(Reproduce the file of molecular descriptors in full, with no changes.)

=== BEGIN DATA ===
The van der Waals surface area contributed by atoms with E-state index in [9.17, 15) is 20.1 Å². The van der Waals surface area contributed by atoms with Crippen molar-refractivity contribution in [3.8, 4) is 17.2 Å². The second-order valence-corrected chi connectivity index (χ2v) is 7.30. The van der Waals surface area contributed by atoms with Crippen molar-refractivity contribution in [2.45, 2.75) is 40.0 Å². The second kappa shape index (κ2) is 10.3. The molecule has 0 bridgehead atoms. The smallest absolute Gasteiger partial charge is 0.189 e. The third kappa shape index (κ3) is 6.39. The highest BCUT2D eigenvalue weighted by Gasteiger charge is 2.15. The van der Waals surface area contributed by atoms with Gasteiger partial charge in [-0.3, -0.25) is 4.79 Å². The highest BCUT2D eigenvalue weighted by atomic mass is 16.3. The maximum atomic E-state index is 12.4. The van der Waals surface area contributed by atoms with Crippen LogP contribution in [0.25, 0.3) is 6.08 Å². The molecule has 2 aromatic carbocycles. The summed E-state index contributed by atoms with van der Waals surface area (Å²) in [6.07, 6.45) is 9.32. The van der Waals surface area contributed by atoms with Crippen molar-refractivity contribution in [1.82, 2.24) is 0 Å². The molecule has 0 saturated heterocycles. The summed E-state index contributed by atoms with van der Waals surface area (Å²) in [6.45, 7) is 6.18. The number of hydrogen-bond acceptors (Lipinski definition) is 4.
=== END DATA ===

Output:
The van der Waals surface area contributed by atoms with E-state index in [9.17, 15) is 20.1 Å². The van der Waals surface area contributed by atoms with Crippen molar-refractivity contribution in [3.8, 4) is 17.2 Å². The second-order valence-corrected chi connectivity index (χ2v) is 7.30. The van der Waals surface area contributed by atoms with Crippen molar-refractivity contribution in [2.45, 2.75) is 40.0 Å². The second kappa shape index (κ2) is 10.3. The molecule has 0 bridgehead atoms. The smallest absolute Gasteiger partial charge is 0.189 e. The third kappa shape index (κ3) is 6.39. The highest BCUT2D eigenvalue weighted by Gasteiger charge is 2.15. The van der Waals surface area contributed by atoms with Gasteiger partial charge in [-0.3, -0.25) is 4.79 Å². The highest BCUT2D eigenvalue weighted by atomic mass is 16.3. The maximum atomic E-state index is 12.4. The van der Waals surface area contributed by atoms with Crippen LogP contribution in [0.25, 0.3) is 6.08 Å². The molecule has 2 aromatic carbocycles. The summed E-state index contributed by atoms with van der Waals surface area (Å²) in [6.07, 6.45) is 9.32. The van der Waals surface area contributed by atoms with Crippen molar-refractivity contribution in [1.82, 2.24) is 0 Å². The molecule has 0 saturated heterocycles. The summed E-state index contributed by atoms with van der Waals surface area (Å²) in [6.45, 7) is 6.18. The number of hydrogen-bond acceptors (Lipinski definition) is 4.